One of the successful strategies being implemented worldwide and regionally to counteract the threats coral reefs face is coral restoration. Coral restoration is a practice whereby reef managers, restoration practitioners, and scientists propagate coral through a variety of methodologies including micro fragmentation, coral gardening methods, and even sexual reproduction of corals, to name a few.
The basic premise behind coral restoration is to enhance coral populations, with a special focus on propagating coral species that are classified as endangered or threatened. The majority of coral restoration is carried out by growing coral fragments and then outplanting them back onto degraded areas of the reef. Outplanting is the practice of securing coral fragments to the reef substrate using zip ties, rope, nails, marine epoxy, or any other method restoration practitioners choose.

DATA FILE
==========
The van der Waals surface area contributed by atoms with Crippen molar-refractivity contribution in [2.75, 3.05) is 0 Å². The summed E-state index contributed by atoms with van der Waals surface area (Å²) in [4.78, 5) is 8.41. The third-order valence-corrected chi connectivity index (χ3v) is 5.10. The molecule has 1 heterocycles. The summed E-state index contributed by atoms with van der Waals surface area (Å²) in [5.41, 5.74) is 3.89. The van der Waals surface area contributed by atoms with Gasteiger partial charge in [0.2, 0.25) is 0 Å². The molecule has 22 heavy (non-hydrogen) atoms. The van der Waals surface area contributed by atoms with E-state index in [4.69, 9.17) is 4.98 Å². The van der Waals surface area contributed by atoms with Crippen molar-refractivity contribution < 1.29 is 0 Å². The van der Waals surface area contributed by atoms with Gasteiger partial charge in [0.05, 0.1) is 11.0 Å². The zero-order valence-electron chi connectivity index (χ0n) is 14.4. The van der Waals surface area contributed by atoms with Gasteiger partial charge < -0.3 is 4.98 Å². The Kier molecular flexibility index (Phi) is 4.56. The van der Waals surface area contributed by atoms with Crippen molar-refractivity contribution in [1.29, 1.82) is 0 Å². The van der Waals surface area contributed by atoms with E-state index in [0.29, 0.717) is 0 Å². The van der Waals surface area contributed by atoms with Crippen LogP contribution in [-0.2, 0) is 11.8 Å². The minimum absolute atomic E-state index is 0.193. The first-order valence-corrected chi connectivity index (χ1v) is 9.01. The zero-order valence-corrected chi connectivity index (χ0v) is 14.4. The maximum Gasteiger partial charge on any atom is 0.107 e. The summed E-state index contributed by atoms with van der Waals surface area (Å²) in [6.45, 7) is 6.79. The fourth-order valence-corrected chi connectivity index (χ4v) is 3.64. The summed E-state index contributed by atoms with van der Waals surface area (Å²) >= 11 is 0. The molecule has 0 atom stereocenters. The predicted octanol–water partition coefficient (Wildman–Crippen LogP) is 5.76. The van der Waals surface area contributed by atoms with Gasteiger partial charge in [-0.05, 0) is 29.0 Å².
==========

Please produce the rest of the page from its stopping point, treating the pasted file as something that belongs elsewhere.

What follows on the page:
The ultimate goal of coral restoration is to effectively move away from active restoration to a more passive approach in the long run. This includes planting nursery-grown corals back onto reefs, maintaining genetic diversity, making sure the habitat is suitable for natural recruitment, and building and maintaining coral resilience to threats including climate change, unsustainable fishing practices, and land-based sources of pollution. Effective restoration drives the recovery of coral reef ecosystems (NOAA, 2021).